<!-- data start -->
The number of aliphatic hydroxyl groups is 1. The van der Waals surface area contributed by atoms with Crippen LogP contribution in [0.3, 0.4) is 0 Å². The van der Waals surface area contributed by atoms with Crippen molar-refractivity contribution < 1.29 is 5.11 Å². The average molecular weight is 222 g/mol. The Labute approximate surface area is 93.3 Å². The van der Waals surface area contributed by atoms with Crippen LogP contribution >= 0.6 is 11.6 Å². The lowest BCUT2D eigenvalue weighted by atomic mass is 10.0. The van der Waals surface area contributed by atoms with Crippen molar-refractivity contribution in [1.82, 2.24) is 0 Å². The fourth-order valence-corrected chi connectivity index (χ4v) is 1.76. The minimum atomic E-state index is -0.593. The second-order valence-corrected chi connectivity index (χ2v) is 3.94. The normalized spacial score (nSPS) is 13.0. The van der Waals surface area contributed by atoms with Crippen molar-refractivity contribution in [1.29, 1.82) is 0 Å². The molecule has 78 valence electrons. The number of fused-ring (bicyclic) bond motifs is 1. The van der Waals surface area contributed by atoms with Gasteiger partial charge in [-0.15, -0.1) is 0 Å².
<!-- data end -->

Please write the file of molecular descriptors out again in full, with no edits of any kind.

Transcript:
The number of aliphatic hydroxyl groups is 1. The van der Waals surface area contributed by atoms with Crippen LogP contribution in [0.3, 0.4) is 0 Å². The van der Waals surface area contributed by atoms with Crippen molar-refractivity contribution < 1.29 is 5.11 Å². The average molecular weight is 222 g/mol. The Labute approximate surface area is 93.3 Å². The van der Waals surface area contributed by atoms with Crippen LogP contribution >= 0.6 is 11.6 Å². The lowest BCUT2D eigenvalue weighted by atomic mass is 10.0. The van der Waals surface area contributed by atoms with Crippen molar-refractivity contribution in [1.82, 2.24) is 0 Å². The fourth-order valence-corrected chi connectivity index (χ4v) is 1.76. The minimum atomic E-state index is -0.593. The second-order valence-corrected chi connectivity index (χ2v) is 3.94. The normalized spacial score (nSPS) is 13.0. The van der Waals surface area contributed by atoms with Crippen molar-refractivity contribution in [1.29, 1.82) is 0 Å². The molecule has 78 valence electrons. The number of fused-ring (bicyclic) bond motifs is 1. The van der Waals surface area contributed by atoms with Gasteiger partial charge in [-0.15, -0.1) is 0 Å².